Many states provide dental coverage to Medicaid enrollees as part of the Early and Periodic Screening, Diagnostic and Treatment (EPSDT) benefit. While some state policies may include only oral screening, others cover dental treatments if they are determined to be medically necessary. Other resources for emergency care include community dental clinics, which can often be accessed for free or at a reduced cost.


Co-payments are a way for patients to share the cost of dental care with their insurance company. The amount of the co-payment depends on your insurance plan and your deductible. In general, dental plans with a higher monthly premium will include lower deductibles and co-payments.

In addition to the deductible, dental insurance policies often have limits on how often and for what treatments they will pay. For example, many insurance plans only pay for a dental exam and cleaning every 6 months or twice per calendar year. They may also limit coverage to a certain number of visits for specific procedures such as X-rays or fillings.

Dental insurance plans are categorized into categories according to their American Dental Association (ADA) code. Preventive services include exams and cleanings, X-rays, fluoride treatment, and sealants. Basic services cover fillings and non-surgical extractions. Major services are crowns, dentures, and implants.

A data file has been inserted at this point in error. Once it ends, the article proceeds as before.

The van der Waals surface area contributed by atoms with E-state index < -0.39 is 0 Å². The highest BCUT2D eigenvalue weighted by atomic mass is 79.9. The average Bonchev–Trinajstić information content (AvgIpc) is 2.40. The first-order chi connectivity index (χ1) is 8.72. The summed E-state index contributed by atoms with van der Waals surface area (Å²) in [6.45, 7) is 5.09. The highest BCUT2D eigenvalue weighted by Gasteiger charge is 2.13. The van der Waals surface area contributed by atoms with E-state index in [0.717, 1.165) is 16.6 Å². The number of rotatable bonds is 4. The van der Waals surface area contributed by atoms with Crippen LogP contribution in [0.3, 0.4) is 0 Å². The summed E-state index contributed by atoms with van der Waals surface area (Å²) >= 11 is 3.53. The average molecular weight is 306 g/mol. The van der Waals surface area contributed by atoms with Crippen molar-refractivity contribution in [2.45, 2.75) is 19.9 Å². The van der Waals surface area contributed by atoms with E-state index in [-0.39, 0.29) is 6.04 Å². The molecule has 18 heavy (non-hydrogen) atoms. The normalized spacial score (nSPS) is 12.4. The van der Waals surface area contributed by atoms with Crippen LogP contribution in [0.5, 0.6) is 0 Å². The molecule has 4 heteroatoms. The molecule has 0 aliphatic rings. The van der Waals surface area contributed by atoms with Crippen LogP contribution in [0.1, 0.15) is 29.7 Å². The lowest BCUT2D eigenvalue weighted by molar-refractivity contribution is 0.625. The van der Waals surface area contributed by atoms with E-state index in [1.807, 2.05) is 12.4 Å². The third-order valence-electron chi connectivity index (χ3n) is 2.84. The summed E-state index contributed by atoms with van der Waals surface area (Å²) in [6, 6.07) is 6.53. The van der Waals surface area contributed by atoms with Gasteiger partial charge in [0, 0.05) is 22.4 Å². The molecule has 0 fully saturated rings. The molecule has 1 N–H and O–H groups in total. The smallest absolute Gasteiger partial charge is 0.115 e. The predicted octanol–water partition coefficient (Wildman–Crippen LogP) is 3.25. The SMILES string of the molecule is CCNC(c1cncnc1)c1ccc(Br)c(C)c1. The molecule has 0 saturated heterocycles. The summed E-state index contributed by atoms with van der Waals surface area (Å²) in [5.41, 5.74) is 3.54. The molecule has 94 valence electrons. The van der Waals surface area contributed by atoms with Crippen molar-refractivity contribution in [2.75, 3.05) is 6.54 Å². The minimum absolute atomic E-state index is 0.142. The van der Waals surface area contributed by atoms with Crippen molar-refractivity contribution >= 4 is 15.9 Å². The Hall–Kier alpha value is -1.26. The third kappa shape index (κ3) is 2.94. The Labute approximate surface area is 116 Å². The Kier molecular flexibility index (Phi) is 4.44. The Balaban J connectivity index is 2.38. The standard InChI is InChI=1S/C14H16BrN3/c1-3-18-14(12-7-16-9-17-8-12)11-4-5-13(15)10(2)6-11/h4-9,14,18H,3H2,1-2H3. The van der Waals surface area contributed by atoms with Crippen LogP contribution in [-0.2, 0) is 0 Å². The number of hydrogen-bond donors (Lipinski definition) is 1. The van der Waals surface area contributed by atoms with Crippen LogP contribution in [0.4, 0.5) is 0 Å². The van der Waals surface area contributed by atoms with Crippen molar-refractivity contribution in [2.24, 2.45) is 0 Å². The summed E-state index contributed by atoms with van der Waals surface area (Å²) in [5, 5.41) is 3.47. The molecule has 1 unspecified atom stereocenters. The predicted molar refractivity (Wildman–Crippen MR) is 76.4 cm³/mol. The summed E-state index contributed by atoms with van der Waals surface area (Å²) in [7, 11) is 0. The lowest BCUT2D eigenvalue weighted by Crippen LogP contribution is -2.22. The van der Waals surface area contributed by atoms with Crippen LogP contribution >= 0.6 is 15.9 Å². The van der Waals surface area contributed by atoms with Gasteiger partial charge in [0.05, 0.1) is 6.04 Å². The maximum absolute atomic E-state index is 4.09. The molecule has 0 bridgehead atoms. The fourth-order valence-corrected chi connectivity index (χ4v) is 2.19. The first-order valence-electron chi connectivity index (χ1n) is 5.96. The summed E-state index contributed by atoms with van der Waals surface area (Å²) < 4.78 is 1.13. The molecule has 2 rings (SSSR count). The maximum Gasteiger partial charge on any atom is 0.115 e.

Deductibles are the amount that you must pay before the insurance company starts paying for procedures. Once you have met the deductible, most dental plans only cover a percentage of the cost, called coinsurance.

The deductible is typically based on a calendar year or plan period. It is important to understand this before choosing a plan. Some services, such as diagnostic or preventive treatments, are automatically covered, and do not count toward your deductible.

Some dental insurance plans use a Preferred Provider Organization (PPO) or Dental Health Maintenance Organization (DHMO) network to reduce out-of-pocket costs. These networks usually have a list of dentists who agree to discount their rates for plan subscribers. The plan may also include a referral service for out-of-network treatment. However, these networks can restrict your choice of dentists and limit access to certain treatments. In addition, these plans often have a maximum annual or lifetime limit for coverage.


Co-insurance is a cost sharing arrangement between you and your insurance provider. This means that you will pay a percentage of the dental fees for covered procedures after your deductible is met. The percentage varies from plan to plan, but is usually higher with higher-priced plans.

Coinsurance is generally listed on your plan details along with a calendar year maximum, deductible, and annual maximum benefit. It is important to know these terms before you select a dental plan to avoid surprises when it comes time to schedule your annual visits.

Many insurance providers offer a network of dentists who have contracted to accept a reduced rate for their services as an in-network provider. This is often referred to as a Preferred Provider Organization or an Employer Table of Allowance plan. At Making You Smile, we are an in-network/participating provider with a variety of PPO, EPO, and employer table of allowance plans.